Taking his new brand positioning to another level, Mateschitz’s strategy early on proved to be a brilliant one. Rather than promote the beverage itself. He immediately started to promote the lifestyle that he himself was lacking at the time…FREEDOM!
How Red Bull’s Brand Values Took Flight
Everyone values freedom and Red Bull sponsored it through sports and activities wherever they could. Inspiring others to pursue their dreams as well.
Most of the early sponsored events they covered were all Dietrich’s Austrian friends that were in his network.
Red Bull then went on to sponsored exclusive and exciting events that got high volumes and more importantly, FREE global media coverage.
They “sponsored” over 500 extreme sports athletes who compete in special and often record-breaking events.
Red Bull is More of a Media Brand than Energy Drink
Instead of creating a marketing department. Red Bull went on to create a media publishing house, Red Bull Media House, with the mission to inspire and fascinate people through sports.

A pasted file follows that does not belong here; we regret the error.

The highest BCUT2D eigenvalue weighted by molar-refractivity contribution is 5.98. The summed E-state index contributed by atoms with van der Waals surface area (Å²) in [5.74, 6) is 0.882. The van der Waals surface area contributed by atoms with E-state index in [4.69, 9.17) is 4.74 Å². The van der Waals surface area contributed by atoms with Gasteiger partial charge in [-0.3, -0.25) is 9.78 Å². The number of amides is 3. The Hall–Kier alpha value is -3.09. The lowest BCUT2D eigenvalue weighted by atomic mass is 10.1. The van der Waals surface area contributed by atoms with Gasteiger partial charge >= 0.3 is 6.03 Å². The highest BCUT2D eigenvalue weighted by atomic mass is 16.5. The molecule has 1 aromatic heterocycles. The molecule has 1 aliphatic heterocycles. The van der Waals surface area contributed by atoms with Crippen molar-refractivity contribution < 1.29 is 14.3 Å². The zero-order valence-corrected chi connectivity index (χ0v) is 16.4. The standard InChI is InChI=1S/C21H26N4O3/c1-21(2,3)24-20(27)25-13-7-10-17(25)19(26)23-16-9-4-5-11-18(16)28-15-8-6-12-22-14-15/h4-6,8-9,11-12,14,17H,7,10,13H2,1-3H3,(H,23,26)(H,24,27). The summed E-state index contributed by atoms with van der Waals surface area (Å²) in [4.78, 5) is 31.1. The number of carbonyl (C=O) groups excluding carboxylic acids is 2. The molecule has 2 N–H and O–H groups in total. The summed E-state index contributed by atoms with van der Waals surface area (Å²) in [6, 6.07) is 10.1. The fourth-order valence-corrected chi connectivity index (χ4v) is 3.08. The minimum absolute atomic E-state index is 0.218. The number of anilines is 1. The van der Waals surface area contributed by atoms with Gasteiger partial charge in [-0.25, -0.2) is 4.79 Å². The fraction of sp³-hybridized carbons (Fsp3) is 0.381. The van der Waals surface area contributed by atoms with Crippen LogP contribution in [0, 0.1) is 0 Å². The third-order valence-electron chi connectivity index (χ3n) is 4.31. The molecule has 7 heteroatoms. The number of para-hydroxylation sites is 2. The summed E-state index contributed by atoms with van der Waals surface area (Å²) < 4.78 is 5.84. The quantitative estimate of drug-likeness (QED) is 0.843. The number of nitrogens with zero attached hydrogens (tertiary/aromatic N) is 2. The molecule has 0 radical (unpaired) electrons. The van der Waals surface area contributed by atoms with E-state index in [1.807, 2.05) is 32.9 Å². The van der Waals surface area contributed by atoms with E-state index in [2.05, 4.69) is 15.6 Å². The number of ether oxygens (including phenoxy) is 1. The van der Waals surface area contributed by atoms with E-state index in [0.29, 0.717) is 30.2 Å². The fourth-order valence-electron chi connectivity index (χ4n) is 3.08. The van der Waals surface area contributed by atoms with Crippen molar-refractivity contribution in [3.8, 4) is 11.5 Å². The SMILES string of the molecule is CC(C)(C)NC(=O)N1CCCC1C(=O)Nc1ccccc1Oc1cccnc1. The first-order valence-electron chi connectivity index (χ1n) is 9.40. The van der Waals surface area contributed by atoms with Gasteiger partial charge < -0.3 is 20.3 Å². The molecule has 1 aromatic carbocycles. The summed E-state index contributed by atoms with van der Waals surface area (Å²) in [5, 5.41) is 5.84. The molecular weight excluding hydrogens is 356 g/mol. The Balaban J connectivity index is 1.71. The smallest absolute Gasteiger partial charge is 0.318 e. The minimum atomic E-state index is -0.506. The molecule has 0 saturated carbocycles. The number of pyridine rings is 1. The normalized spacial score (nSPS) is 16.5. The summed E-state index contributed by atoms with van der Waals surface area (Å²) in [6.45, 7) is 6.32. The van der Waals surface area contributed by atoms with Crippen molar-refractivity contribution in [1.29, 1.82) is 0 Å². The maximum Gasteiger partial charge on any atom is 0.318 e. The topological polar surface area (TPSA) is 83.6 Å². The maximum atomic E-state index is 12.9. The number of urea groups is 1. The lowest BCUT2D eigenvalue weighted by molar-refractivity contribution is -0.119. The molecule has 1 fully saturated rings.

And their strategy is brilliant. Triggering engagement through inspirational awe-inspiring videos that naturally go viral with their fan base of adrenaline junkies (with their brand prominently displayed of course).
In the post digital era where every brand has access to communication tech to become a media company. Few companies take it as seriously to heart as Red Bull has from the beginning of its inception.
inside Red Bull, led by Dietrich Mateschitz, is a true pioneer in every sense of the business. Stud.
The Red Bull brand manages to inspire people. Instead of marketing a product they marketed values: freedom and taking massive action in life while you can.
Instead of running commercials, Reb Bull became the show itself and ultimately became a legitimate publishing network.
By taking the bull by the horns and having the ability to play outside the box Red Bull has sold over 68 Billion cans..That’s roughly 10 cans for every human alive (But mostly from men aged 18-35).
I can still remember a time when nobody knew what a Red Bull was. Today it’s on par with Starbucks and Coke.